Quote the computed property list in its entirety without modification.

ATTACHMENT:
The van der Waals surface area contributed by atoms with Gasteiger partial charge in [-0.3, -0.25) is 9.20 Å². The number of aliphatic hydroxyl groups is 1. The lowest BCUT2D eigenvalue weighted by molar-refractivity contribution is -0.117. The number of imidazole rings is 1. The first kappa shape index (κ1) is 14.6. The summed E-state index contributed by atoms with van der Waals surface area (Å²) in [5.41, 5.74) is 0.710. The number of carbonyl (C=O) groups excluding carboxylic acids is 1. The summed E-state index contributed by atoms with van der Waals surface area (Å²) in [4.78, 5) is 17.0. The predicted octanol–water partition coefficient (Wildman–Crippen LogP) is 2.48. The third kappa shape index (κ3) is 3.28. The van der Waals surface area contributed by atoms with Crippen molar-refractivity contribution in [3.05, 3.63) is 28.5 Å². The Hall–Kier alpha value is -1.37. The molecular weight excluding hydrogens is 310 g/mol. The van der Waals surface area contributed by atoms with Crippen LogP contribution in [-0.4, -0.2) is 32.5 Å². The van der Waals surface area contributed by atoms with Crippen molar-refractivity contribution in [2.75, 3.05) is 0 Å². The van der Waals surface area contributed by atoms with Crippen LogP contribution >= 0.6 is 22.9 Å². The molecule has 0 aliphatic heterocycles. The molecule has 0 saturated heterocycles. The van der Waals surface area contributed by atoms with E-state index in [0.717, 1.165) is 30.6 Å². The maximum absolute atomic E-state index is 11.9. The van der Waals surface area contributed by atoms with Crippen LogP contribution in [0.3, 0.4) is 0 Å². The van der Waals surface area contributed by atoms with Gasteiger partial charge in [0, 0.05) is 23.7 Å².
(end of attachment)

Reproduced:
The van der Waals surface area contributed by atoms with Gasteiger partial charge in [-0.3, -0.25) is 9.20 Å². The number of aliphatic hydroxyl groups is 1. The lowest BCUT2D eigenvalue weighted by molar-refractivity contribution is -0.117. The number of imidazole rings is 1. The first kappa shape index (κ1) is 14.6. The summed E-state index contributed by atoms with van der Waals surface area (Å²) in [5.41, 5.74) is 0.710. The number of carbonyl (C=O) groups excluding carboxylic acids is 1. The summed E-state index contributed by atoms with van der Waals surface area (Å²) in [4.78, 5) is 17.0. The predicted octanol–water partition coefficient (Wildman–Crippen LogP) is 2.48. The third kappa shape index (κ3) is 3.28. The van der Waals surface area contributed by atoms with Crippen molar-refractivity contribution in [3.05, 3.63) is 28.5 Å². The Hall–Kier alpha value is -1.37. The molecular weight excluding hydrogens is 310 g/mol. The van der Waals surface area contributed by atoms with Crippen LogP contribution in [-0.4, -0.2) is 32.5 Å². The van der Waals surface area contributed by atoms with Crippen molar-refractivity contribution in [2.75, 3.05) is 0 Å². The van der Waals surface area contributed by atoms with Crippen LogP contribution >= 0.6 is 22.9 Å². The molecule has 0 aliphatic heterocycles. The molecule has 0 saturated heterocycles. The van der Waals surface area contributed by atoms with E-state index in [0.717, 1.165) is 30.6 Å². The maximum absolute atomic E-state index is 11.9. The van der Waals surface area contributed by atoms with Crippen LogP contribution in [0.3, 0.4) is 0 Å². The van der Waals surface area contributed by atoms with Gasteiger partial charge in [0, 0.05) is 23.7 Å².